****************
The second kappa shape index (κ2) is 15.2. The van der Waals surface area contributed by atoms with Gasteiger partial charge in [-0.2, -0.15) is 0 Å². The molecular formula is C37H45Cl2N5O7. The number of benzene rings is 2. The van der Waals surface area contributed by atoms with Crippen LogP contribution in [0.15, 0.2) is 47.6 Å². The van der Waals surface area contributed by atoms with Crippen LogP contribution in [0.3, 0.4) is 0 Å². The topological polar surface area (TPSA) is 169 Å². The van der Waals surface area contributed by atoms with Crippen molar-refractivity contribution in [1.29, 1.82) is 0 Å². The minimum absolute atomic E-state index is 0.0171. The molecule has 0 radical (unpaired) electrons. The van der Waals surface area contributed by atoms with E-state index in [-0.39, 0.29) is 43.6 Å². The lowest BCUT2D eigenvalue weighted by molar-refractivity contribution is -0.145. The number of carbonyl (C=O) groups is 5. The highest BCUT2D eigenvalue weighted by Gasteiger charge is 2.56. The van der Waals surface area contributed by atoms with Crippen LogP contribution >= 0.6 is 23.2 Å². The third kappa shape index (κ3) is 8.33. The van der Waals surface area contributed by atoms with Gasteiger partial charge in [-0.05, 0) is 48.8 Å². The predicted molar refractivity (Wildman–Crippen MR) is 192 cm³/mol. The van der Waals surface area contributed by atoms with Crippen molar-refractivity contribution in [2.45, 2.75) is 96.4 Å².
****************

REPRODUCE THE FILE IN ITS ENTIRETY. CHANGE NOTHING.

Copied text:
The second kappa shape index (κ2) is 15.2. The van der Waals surface area contributed by atoms with Gasteiger partial charge in [-0.2, -0.15) is 0 Å². The molecular formula is C37H45Cl2N5O7. The number of benzene rings is 2. The van der Waals surface area contributed by atoms with Crippen LogP contribution in [0.15, 0.2) is 47.6 Å². The van der Waals surface area contributed by atoms with Crippen LogP contribution in [0.3, 0.4) is 0 Å². The topological polar surface area (TPSA) is 169 Å². The van der Waals surface area contributed by atoms with Crippen molar-refractivity contribution in [1.29, 1.82) is 0 Å². The minimum absolute atomic E-state index is 0.0171. The molecule has 0 radical (unpaired) electrons. The van der Waals surface area contributed by atoms with E-state index in [-0.39, 0.29) is 43.6 Å². The lowest BCUT2D eigenvalue weighted by molar-refractivity contribution is -0.145. The number of carbonyl (C=O) groups is 5. The highest BCUT2D eigenvalue weighted by Gasteiger charge is 2.56. The van der Waals surface area contributed by atoms with Crippen LogP contribution >= 0.6 is 23.2 Å². The third kappa shape index (κ3) is 8.33. The van der Waals surface area contributed by atoms with Gasteiger partial charge in [-0.05, 0) is 48.8 Å². The predicted molar refractivity (Wildman–Crippen MR) is 192 cm³/mol. The van der Waals surface area contributed by atoms with Crippen molar-refractivity contribution in [2.45, 2.75) is 96.4 Å².